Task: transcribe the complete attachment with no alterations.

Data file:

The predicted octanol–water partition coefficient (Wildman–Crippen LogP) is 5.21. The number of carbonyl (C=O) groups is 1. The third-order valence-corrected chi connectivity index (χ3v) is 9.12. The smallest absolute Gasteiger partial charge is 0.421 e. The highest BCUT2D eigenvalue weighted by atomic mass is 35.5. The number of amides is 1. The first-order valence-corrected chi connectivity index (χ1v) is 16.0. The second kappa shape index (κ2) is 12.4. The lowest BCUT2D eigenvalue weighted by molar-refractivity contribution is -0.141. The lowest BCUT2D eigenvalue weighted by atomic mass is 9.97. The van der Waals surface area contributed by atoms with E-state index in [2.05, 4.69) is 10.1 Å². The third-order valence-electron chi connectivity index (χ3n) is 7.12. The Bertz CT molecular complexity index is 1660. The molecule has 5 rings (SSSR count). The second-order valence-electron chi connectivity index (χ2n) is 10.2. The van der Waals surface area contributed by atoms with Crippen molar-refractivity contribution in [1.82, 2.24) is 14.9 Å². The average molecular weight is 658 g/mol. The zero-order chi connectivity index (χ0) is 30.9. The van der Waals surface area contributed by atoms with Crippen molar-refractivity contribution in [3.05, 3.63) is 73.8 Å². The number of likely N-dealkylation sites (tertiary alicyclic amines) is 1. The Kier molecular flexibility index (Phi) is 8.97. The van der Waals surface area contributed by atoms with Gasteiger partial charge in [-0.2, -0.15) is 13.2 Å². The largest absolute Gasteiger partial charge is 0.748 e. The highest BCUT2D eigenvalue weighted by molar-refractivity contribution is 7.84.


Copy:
The predicted octanol–water partition coefficient (Wildman–Crippen LogP) is 5.21. The number of carbonyl (C=O) groups is 1. The third-order valence-corrected chi connectivity index (χ3v) is 9.12. The smallest absolute Gasteiger partial charge is 0.421 e. The highest BCUT2D eigenvalue weighted by atomic mass is 35.5. The number of amides is 1. The first-order valence-corrected chi connectivity index (χ1v) is 16.0. The second kappa shape index (κ2) is 12.4. The lowest BCUT2D eigenvalue weighted by molar-refractivity contribution is -0.141. The lowest BCUT2D eigenvalue weighted by atomic mass is 9.97. The van der Waals surface area contributed by atoms with E-state index in [2.05, 4.69) is 10.1 Å². The third-order valence-electron chi connectivity index (χ3n) is 7.12. The Bertz CT molecular complexity index is 1660. The molecule has 5 rings (SSSR count). The second-order valence-electron chi connectivity index (χ2n) is 10.2. The van der Waals surface area contributed by atoms with Crippen molar-refractivity contribution in [1.82, 2.24) is 14.9 Å². The average molecular weight is 658 g/mol. The zero-order chi connectivity index (χ0) is 30.9. The van der Waals surface area contributed by atoms with Crippen molar-refractivity contribution in [3.05, 3.63) is 73.8 Å². The number of likely N-dealkylation sites (tertiary alicyclic amines) is 1. The Kier molecular flexibility index (Phi) is 8.97. The van der Waals surface area contributed by atoms with Gasteiger partial charge in [-0.2, -0.15) is 13.2 Å². The largest absolute Gasteiger partial charge is 0.748 e. The highest BCUT2D eigenvalue weighted by molar-refractivity contribution is 7.84.